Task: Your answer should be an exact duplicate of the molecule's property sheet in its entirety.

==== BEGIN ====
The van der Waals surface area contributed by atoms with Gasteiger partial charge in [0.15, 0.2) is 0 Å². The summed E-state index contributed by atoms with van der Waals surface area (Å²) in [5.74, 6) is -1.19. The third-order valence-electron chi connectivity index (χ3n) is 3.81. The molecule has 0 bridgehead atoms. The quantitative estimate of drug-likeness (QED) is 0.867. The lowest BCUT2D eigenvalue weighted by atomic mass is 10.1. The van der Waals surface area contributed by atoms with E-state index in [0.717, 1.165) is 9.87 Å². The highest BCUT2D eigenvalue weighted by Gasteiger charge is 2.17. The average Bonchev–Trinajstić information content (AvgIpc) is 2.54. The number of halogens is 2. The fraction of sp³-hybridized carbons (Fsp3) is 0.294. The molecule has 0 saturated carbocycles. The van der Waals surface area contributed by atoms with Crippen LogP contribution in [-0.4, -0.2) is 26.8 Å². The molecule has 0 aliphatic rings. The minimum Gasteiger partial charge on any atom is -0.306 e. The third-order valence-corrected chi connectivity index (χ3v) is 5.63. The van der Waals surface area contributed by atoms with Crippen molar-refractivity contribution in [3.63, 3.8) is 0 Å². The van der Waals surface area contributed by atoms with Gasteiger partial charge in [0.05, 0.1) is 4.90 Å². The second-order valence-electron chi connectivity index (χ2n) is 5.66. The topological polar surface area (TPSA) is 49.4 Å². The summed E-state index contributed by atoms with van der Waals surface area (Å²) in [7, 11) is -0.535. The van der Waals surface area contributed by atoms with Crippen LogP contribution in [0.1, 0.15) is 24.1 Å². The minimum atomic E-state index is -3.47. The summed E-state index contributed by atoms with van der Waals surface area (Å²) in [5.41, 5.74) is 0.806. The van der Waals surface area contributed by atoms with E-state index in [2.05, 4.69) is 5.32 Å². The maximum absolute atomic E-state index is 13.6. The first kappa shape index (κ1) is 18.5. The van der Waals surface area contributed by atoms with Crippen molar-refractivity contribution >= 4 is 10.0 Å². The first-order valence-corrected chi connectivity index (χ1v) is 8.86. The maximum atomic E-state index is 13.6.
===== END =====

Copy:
The van der Waals surface area contributed by atoms with Gasteiger partial charge in [0.15, 0.2) is 0 Å². The summed E-state index contributed by atoms with van der Waals surface area (Å²) in [5.74, 6) is -1.19. The third-order valence-electron chi connectivity index (χ3n) is 3.81. The molecule has 0 bridgehead atoms. The quantitative estimate of drug-likeness (QED) is 0.867. The lowest BCUT2D eigenvalue weighted by atomic mass is 10.1. The van der Waals surface area contributed by atoms with E-state index in [0.717, 1.165) is 9.87 Å². The highest BCUT2D eigenvalue weighted by Gasteiger charge is 2.17. The average Bonchev–Trinajstić information content (AvgIpc) is 2.54. The number of halogens is 2. The fraction of sp³-hybridized carbons (Fsp3) is 0.294. The molecule has 0 saturated carbocycles. The van der Waals surface area contributed by atoms with Crippen LogP contribution in [-0.4, -0.2) is 26.8 Å². The molecule has 0 aliphatic rings. The minimum Gasteiger partial charge on any atom is -0.306 e. The third-order valence-corrected chi connectivity index (χ3v) is 5.63. The van der Waals surface area contributed by atoms with Crippen molar-refractivity contribution in [3.63, 3.8) is 0 Å². The van der Waals surface area contributed by atoms with Gasteiger partial charge in [0.05, 0.1) is 4.90 Å². The second-order valence-electron chi connectivity index (χ2n) is 5.66. The topological polar surface area (TPSA) is 49.4 Å². The summed E-state index contributed by atoms with van der Waals surface area (Å²) in [7, 11) is -0.535. The van der Waals surface area contributed by atoms with Crippen LogP contribution in [0.1, 0.15) is 24.1 Å². The minimum atomic E-state index is -3.47. The summed E-state index contributed by atoms with van der Waals surface area (Å²) in [5.41, 5.74) is 0.806. The van der Waals surface area contributed by atoms with E-state index in [2.05, 4.69) is 5.32 Å². The maximum absolute atomic E-state index is 13.6. The first kappa shape index (κ1) is 18.5. The van der Waals surface area contributed by atoms with Crippen molar-refractivity contribution >= 4 is 10.0 Å². The first-order valence-corrected chi connectivity index (χ1v) is 8.86. The maximum atomic E-state index is 13.6.